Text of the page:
Punk legend Billy Bragg spoke with Christine Smallwood at The Nation shortly after he published this op-ed in the NYT about social networking sites profiting off of artists’ music without paying the artists any royalties.
In the NYT piece Bragg actually answers the question I posed in my Prince-Radiohead post about why an artist or label would have something against Web 2.0 sites providing a platform for users to watch and discuss an artist:
The claim that sites such as MySpace and Bebo are doing us a favor by promoting our work is disingenuous. Radio stations also promote our work, but they pay us a royalty that recognizes our contribution to their business. Why should that not apply to the Internet, too?
A good point from an awesome man. Here’s one of the highlights from his interview with The Nation:
Christ knows there’s more competition now than there ever was for people to love music. By constantly wagging a finger at them, telling them they’re doing something illegal–well, since the 1980s more has become illegal. Back in the old days of vinyl the British music industry used to print on the inner bag of albums a logo, a cassette with crossbones underneath it, that said, Home Taping Is Killing Music. How ridiculous is that? Capitalism is killing music, and I went so far as to print that on the cover of Workers Playtime (1988). The industry has long tried to blame the consumer for its own shortcomings. My concern is that a new generation will come along who won’t be able to do what I do, which is make a decent living doing what they love doing. If we don’t protect individuality and the possibility of individuality, all the music will originate in the corporations. We’ll get Hannah Montana forever. A band like Radiohead or Björk or Sigur Rós will never get out there. That’s ultimately what’s at stake, the music to come. It behooves us older artists to make that point and make a stand. We have a voice and a platform.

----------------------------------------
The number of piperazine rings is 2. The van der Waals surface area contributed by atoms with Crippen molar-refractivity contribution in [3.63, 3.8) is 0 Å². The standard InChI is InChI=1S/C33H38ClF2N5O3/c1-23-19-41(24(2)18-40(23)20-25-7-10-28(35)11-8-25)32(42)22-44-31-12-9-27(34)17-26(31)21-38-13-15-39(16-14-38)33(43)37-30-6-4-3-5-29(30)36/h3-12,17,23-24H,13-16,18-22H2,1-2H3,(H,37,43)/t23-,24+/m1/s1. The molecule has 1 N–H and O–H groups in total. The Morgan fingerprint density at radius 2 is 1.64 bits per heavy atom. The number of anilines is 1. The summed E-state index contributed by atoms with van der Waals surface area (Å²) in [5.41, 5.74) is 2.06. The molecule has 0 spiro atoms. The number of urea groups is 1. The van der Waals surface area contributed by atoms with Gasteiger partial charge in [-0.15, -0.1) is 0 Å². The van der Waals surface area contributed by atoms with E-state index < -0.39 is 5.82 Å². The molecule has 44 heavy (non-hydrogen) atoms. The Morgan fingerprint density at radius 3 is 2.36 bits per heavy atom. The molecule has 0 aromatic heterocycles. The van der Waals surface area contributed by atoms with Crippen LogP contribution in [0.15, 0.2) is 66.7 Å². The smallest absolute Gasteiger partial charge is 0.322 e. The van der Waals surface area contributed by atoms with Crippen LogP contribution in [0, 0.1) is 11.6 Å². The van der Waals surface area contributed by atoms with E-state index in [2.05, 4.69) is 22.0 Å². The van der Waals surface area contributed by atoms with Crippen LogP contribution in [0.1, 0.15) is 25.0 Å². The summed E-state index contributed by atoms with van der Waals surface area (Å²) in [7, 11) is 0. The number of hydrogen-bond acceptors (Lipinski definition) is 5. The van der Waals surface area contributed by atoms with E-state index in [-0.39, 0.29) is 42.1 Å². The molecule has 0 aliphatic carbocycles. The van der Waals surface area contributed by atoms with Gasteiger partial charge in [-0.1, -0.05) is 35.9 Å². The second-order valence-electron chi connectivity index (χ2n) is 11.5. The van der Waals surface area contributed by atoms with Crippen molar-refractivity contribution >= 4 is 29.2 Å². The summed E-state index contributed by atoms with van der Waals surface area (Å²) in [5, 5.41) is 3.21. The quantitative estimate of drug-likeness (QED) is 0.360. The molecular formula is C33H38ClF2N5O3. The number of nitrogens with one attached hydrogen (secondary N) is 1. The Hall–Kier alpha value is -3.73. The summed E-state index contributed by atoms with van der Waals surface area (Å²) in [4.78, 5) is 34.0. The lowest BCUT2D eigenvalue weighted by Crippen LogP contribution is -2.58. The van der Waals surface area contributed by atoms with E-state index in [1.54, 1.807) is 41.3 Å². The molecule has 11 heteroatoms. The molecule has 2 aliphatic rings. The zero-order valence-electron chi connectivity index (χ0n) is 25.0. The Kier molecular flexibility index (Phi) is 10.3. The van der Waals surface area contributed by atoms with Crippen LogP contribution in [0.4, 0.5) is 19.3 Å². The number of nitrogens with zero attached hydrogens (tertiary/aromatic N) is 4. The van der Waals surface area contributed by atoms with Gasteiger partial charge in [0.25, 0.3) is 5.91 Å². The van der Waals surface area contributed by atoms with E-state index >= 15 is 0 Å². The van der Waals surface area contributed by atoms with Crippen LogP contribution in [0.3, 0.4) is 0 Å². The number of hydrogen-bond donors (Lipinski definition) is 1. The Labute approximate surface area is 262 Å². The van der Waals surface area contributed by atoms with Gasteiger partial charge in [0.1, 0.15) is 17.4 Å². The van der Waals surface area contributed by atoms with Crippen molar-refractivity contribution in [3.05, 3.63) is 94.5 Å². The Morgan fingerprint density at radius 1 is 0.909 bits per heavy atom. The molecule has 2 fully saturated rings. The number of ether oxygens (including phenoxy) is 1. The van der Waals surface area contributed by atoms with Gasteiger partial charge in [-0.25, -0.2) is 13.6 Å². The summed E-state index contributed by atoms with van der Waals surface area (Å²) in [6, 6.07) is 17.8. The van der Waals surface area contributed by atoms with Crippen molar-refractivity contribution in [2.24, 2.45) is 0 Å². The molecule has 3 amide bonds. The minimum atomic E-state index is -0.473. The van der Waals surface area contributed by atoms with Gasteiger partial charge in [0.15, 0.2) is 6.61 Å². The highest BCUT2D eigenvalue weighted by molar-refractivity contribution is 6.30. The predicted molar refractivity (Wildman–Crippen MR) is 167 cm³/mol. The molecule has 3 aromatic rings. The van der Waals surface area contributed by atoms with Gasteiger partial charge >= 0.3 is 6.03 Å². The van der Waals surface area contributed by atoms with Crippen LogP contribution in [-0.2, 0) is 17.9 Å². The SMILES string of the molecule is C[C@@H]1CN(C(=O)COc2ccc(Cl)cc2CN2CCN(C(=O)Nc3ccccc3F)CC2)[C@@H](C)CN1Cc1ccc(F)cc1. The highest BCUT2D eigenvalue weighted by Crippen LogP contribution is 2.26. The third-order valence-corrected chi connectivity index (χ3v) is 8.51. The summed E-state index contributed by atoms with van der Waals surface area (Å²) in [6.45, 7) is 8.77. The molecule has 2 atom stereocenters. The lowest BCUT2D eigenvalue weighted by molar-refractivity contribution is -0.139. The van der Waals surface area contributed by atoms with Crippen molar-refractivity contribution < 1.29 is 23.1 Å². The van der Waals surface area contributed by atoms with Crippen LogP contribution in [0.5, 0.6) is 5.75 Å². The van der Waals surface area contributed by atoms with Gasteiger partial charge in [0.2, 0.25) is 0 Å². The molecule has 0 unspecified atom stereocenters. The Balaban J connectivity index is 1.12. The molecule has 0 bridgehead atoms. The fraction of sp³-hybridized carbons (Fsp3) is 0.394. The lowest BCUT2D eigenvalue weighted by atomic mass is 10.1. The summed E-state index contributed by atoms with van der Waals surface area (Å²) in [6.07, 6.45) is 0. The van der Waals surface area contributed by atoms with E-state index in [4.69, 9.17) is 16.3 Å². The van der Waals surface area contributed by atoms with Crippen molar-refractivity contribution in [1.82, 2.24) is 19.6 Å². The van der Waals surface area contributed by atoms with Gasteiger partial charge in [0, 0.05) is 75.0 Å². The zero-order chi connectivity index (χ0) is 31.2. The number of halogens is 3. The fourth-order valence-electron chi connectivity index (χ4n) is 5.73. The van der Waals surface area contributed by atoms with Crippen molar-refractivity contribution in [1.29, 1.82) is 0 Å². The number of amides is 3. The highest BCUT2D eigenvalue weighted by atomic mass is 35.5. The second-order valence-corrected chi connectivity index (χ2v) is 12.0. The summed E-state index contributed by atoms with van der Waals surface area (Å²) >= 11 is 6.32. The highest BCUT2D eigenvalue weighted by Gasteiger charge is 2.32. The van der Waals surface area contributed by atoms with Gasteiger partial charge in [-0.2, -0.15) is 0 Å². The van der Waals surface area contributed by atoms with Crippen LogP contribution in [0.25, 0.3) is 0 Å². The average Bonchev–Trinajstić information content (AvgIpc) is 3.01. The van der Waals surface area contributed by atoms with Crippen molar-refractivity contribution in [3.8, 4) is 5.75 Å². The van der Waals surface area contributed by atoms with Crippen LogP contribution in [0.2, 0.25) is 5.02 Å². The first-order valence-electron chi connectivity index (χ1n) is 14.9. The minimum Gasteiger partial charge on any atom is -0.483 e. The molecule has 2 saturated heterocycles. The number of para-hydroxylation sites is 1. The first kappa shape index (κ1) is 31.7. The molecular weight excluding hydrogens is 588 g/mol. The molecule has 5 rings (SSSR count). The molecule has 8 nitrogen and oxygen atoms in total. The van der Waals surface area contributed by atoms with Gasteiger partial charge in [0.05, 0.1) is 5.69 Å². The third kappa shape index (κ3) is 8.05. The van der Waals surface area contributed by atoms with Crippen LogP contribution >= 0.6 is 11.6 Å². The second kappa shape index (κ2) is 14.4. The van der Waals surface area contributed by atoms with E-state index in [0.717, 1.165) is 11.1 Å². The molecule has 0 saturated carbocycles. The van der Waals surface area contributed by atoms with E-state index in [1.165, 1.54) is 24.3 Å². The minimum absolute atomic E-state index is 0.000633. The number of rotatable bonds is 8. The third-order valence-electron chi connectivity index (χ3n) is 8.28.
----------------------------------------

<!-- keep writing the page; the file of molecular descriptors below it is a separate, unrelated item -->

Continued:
And here’s my favorite Billy Bragg song ever.